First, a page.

It’s usually quiet with few other people and dogs out and about. During the summer, it’s often the coolest option for a dog walk. And, during the winter, it’s dark before you’re out of work leaving you no choice but a dark walk. However, enjoying that solitude comes with some safety risks. Take a few precautions for you and your dog to make your dark walks fun and safe.
Both you and your pup need to be seen at night. The cheapest way to make that happen is to purchase a roll of reflective tape from the hardware store. Wrap your dog’s collar and leash in the tape—and if your apparel such as shoes and jacket don’t have reflective piping, add strips of the tape. If you’d rather purchase nighttime specific gear, LED collars and leashes that light up and flash are available at most pet retailers, and any sporting goods store will have reflective gear for you. No matter how well-lit you and your dog are, be sure to carry a flashlight. Seeing changes in terrain becomes a challenge at night—as does picking up after your pup—so a small LED flashlight that clips to the leash handle or to your jacket helps provide that needed visibility.
Always assume drivers don’t see you, especially when you're walking your dog. Even if you and your dog are reflective, even if you’re carrying a flashlight, never presume that a car spotted you both. Move to the shoulder of the road if you’re not on a sidewalk for an oncoming car, and err on the side of caution and let cars cross intersections before you do.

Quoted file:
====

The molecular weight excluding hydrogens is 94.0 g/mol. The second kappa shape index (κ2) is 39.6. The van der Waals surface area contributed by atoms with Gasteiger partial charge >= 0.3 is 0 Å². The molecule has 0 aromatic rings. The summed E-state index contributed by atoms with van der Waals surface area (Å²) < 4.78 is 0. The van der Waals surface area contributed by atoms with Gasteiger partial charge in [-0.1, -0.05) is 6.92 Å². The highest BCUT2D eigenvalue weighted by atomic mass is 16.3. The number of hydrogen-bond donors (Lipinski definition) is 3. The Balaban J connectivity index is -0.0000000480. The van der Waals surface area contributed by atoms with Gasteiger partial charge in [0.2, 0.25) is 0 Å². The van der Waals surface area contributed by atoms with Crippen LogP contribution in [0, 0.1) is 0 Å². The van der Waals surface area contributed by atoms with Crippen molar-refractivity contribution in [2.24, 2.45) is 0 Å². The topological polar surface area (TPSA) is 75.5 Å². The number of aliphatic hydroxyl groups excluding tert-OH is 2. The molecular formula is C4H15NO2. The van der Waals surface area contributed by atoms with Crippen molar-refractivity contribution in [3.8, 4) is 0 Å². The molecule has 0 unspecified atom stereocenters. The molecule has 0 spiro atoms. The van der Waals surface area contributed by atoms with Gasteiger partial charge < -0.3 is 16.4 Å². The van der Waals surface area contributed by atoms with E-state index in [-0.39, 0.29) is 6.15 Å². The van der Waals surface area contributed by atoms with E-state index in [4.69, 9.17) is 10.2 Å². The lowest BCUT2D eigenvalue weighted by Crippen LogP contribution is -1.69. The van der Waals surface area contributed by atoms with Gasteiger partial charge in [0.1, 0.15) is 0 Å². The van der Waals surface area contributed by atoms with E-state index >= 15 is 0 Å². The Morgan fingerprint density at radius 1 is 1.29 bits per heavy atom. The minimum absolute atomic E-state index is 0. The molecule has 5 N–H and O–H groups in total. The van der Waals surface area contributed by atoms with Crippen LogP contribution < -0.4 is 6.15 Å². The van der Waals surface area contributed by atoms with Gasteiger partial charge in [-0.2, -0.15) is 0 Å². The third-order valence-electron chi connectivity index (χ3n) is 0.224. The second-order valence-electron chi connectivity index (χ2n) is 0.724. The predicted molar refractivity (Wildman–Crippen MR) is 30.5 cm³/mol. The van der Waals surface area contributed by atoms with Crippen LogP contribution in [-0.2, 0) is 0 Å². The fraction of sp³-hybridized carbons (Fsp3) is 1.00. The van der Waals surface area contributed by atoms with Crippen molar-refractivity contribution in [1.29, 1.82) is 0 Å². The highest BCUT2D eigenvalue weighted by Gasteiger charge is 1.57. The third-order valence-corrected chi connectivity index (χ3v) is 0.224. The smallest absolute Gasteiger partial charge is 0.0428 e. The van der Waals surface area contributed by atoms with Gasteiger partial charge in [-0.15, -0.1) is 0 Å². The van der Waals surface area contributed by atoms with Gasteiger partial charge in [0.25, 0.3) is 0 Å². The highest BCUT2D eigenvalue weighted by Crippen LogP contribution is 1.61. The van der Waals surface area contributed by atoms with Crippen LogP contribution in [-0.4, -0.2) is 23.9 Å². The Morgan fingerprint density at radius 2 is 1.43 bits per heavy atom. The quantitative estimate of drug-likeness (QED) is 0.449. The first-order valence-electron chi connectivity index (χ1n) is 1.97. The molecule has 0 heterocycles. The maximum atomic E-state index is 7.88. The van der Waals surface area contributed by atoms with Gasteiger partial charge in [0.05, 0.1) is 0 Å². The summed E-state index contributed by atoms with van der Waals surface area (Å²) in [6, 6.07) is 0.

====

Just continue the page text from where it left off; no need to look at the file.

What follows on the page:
Especially during the summer, it’s easy to think the cooler temps are safer; however, you and your dog still need to stay hydrated for long walks or jogs. Don’t assume you’ll sweat less just because the sun has gone down. In the winter, too, you and your dog both need water despite the cold.
Avoid Remote Areas
When you’re getting your exercise at night, it’s safest to stay in populated, well-lit areas. First, if you were to have an accident, you’d want to be somewhere easily accessible and somewhere you’d be spotted right away. Further, if you’re in a wildlife-inhabited area at night, you and your dog could be more susceptible to encountering an unfriendly nocturnal animal.
With busy work schedules, early sunsets in the winter, and sweltering temps in the summer, sometimes nighttime is the only time to get exercise. Sure, there are risks associated with walking or running your dog at night that you wouldn’t encounter during the day. But with a few simple precautions, you and your dog can enjoy the solitude of nighttime walks safely.
Maggie is a writer and author, whose first book, Clicker Dog Training: The Better Path to a Well-Behaved Pup was published by Open Air Publishing. When she's not writing (or reading books about grammar), she teaches writing courses to college students and professionals who want to nail down the basics of communication. Outside of work, she hikes, throws dinner parties, plays with her three dogs and cat, and travels as much as possible.